Richard Overy

Richard Overy is the author of The Origins of the Second World War, among other books.

Stand and Die: Rückzug

Richard Overy, 10 October 2013

On the German side, the history of the last two years of the Second World War is a history of retreating. Occasionally, the retreats were punctuated by large-scale counter-attacks – Rommel at the Kasserine Pass in Tunisia; Operation Autumn Mist in December 1944 – but whether they liked it or not, the German forces generally had to move backwards. This history is nevertheless seldom...

Didn’t he do well?

Richard Overy, 21 September 1995

Albert Speer, Hitler’s pet architect and wartime armaments supremo, has always been regarded differently from the rest of Hitler’s henchmen. The ragbag of embittered veterans and political terrorists, shadows of Hitler himself, had little in common with the respectable and prosperous Speer, too young to have fought in the First World War, too fastidious and bourgeois for street-brawl politics. After 1945 Speer played the part of the corrupted technocrat, the unpolitical expert blinded by Hitler’s light until it faded in the last year of war. At the Nuremberg Trials he was the clever corporate manager made to take the rap for the directors’ indiscretions. He fell into the role superbly: yes, he did accept his responsibility for aiding what he now saw as an evil cause; no, he was not a warmonger, a murderer or a racist. The Allied judges believed him, just. He was not hanged. He got twenty years in Spandau.

Poor Man’s War

Richard Overy, 12 October 1989

It has suddenly become fashionable to sneer at the memory of the Second World War. The national press has been home to editorials and opinion columns archly condemning the anniversary as so much media junketing, as one long yawn. It is true that a great many people have jumped late and unceremoniously on the bandwagon, trivialising the past, capitalising cheaply on recollection. Yet the war is, for all that, a conflict we should never forget. It stands as an almost unbearable monument to human folly and wickedness. Fifty years on pundits can sound pious; remembrance becomes tacky and opaque; but we do have to take stock. Otherwise the war we pass on to the next generation (if it is recalled at all) will be war sanitised and domesticated, nostalgic, cute; war seen from René’s deplorable café, not from Auschwitz.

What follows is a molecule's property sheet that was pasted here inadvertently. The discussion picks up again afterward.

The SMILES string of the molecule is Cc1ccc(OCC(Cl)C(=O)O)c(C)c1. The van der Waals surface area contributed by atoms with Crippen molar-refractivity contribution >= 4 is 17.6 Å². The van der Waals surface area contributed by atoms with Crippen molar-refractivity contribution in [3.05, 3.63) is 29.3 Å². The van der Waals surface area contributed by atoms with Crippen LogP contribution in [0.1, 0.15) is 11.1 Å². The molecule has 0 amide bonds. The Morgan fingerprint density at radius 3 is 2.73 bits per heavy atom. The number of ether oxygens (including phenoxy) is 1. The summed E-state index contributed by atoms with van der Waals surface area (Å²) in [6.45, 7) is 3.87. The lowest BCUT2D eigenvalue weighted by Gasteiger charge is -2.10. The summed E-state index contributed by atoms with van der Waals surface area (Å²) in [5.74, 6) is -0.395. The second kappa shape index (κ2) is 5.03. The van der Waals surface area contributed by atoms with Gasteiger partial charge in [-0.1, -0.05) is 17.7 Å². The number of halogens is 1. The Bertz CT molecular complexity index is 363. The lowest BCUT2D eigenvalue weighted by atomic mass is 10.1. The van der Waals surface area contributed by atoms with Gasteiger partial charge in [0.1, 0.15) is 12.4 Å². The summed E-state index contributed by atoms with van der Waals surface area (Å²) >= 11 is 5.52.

Opportunity Costs: ‘The Bombing War’

Edward Luttwak, 21 November 2013

The scenes of terror which took place in the firestorm area are indescribable. Children were torn away from their parents’ hands by the force of the hurricane and whirled into the fire....

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C (for Crisis): The 1930s

Eric Hobsbawm, 6 August 2009

There is a major difference between the traditional scholar’s questions about the past – ‘What happened in history, when and why?’ – and the question that has, in...

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Dun-Coloured Dust: Russia’s war

Thomas de Waal, 15 July 1999

At the heart of Vasily Grossman’s great novel of the Second World War, Life and Fate, is an unforgettable depiction of a house cut off from the frontline in Stalingrad. A group of soldiers...

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